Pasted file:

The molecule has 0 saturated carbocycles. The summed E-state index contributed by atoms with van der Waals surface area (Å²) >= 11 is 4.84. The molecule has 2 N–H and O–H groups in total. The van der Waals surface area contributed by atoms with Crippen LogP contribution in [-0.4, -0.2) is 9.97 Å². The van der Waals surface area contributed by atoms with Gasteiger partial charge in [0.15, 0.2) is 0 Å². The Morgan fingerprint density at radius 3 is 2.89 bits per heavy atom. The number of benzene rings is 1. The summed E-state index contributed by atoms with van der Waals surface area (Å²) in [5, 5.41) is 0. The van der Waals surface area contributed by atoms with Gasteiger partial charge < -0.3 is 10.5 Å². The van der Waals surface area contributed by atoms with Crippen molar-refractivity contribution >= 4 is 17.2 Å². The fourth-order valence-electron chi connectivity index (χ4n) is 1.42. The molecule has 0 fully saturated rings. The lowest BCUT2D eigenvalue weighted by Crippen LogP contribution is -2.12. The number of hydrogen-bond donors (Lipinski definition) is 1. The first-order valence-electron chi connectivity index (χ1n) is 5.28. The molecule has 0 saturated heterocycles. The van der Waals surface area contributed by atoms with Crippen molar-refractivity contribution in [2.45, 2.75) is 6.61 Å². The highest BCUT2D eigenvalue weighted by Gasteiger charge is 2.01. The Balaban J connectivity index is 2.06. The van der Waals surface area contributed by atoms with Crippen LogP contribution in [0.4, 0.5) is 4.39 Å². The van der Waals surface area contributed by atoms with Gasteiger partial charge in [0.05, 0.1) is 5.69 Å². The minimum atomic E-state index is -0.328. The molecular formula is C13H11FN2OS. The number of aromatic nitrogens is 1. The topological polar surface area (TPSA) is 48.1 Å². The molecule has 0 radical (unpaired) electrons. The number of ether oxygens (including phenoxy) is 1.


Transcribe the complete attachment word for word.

The molecule has 0 saturated carbocycles. The summed E-state index contributed by atoms with van der Waals surface area (Å²) >= 11 is 4.84. The molecule has 2 N–H and O–H groups in total. The van der Waals surface area contributed by atoms with Crippen LogP contribution in [-0.4, -0.2) is 9.97 Å². The van der Waals surface area contributed by atoms with Gasteiger partial charge in [0.15, 0.2) is 0 Å². The Morgan fingerprint density at radius 3 is 2.89 bits per heavy atom. The number of benzene rings is 1. The summed E-state index contributed by atoms with van der Waals surface area (Å²) in [5, 5.41) is 0. The van der Waals surface area contributed by atoms with Gasteiger partial charge < -0.3 is 10.5 Å². The van der Waals surface area contributed by atoms with Crippen molar-refractivity contribution >= 4 is 17.2 Å². The fourth-order valence-electron chi connectivity index (χ4n) is 1.42. The molecule has 0 fully saturated rings. The lowest BCUT2D eigenvalue weighted by Crippen LogP contribution is -2.12. The number of hydrogen-bond donors (Lipinski definition) is 1. The first-order valence-electron chi connectivity index (χ1n) is 5.28. The molecule has 0 saturated heterocycles. The van der Waals surface area contributed by atoms with Crippen molar-refractivity contribution in [2.45, 2.75) is 6.61 Å². The highest BCUT2D eigenvalue weighted by Gasteiger charge is 2.01. The Balaban J connectivity index is 2.06. The van der Waals surface area contributed by atoms with Crippen LogP contribution in [0.4, 0.5) is 4.39 Å². The van der Waals surface area contributed by atoms with Gasteiger partial charge in [0.05, 0.1) is 5.69 Å². The minimum atomic E-state index is -0.328. The molecular formula is C13H11FN2OS. The number of aromatic nitrogens is 1. The topological polar surface area (TPSA) is 48.1 Å². The molecule has 0 radical (unpaired) electrons. The number of ether oxygens (including phenoxy) is 1.